Dear 100 Hour Board,
What's up with the beard cards? I don't attend BYU but I live south of campus so I hear a lot of strange things about your school. Can you really get into the testing center with a beard now because it's against some privacy law or something to card?
- Heather Angela Hawks
BYU is a private university and can therefore impose restrictions on its students that might not be acceptable at state sponsored schools. One of those things is the Honor Code.
The Honor Code addresses many issues including academic honesty, housing standard, and dress and grooming requirements. For men, one of these grooming requirements is that they be clean shave, with the only possible exception being a neatly trimmed mustache.
For some men, this poses a problem as shaving may exacerbate skin conditions or other problems. In other cases, for non-LDS students, wearing a beard may be a religious matter. In these cases, the University makes exceptions to the grooming standard and allows them to wear a beard, but it must be well kept.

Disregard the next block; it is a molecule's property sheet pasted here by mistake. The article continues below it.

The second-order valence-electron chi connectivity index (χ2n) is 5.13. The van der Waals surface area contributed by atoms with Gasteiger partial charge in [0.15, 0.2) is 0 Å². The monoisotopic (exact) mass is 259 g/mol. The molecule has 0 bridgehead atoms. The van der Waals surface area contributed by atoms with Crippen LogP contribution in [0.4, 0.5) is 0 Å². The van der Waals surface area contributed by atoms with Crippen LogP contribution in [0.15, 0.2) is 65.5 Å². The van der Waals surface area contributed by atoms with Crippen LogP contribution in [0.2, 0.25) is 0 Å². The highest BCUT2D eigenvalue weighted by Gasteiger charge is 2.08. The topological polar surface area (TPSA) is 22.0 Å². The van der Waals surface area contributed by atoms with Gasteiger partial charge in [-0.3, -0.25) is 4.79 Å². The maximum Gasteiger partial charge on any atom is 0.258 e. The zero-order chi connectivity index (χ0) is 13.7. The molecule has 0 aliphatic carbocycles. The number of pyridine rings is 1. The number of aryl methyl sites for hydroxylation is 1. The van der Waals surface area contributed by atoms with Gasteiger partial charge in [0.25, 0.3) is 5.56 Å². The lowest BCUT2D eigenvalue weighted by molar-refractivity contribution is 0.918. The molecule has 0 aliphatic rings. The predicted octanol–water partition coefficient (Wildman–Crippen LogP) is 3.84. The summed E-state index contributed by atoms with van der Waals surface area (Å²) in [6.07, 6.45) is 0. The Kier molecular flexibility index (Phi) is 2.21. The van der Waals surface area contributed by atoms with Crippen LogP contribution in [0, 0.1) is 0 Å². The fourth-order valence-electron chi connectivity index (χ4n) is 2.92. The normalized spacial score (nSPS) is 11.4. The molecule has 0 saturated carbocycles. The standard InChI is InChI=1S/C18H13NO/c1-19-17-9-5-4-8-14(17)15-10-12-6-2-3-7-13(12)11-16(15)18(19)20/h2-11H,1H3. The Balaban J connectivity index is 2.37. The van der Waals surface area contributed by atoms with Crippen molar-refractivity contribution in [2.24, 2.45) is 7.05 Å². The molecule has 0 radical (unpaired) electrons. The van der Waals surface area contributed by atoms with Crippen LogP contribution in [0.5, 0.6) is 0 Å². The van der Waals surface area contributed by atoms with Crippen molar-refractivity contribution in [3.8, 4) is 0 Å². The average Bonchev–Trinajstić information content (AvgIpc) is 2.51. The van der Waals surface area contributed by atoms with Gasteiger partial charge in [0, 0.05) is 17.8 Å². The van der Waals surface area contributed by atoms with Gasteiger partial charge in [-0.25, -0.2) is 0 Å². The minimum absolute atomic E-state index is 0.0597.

To facilitate these students in being able to access University services, including the testing center, that require its patrons to adhere to the Honor Code, the University established a "beard card" that these men can use to identify that they have indeed received the exemption.
They decided that the easiest way to do this was not to have a seperate card, but to make use of the existing student ID card. Normally, men would not be able to have their picture taken for their ID card if they are wearing a beard. When a male student provides evidence of need for an exception (a letter from his doctor or spiritual leader), the Honor COde office prints a letter on their letterhead that instructs the office that issues student ID cards to allow this man's picture to be taken with a beard. His ID card card then will show him wearing a beard and will also have the date the beard card exemption expires printed on it. This is what the "beard card" is. The process is nearly identical for University staff and faculty, except that it is conducted through the benefits office and there is not expiration date.
I am not familiar with any laws that would restrict this. Again, the University's status as "private" allows them to impose this restriction.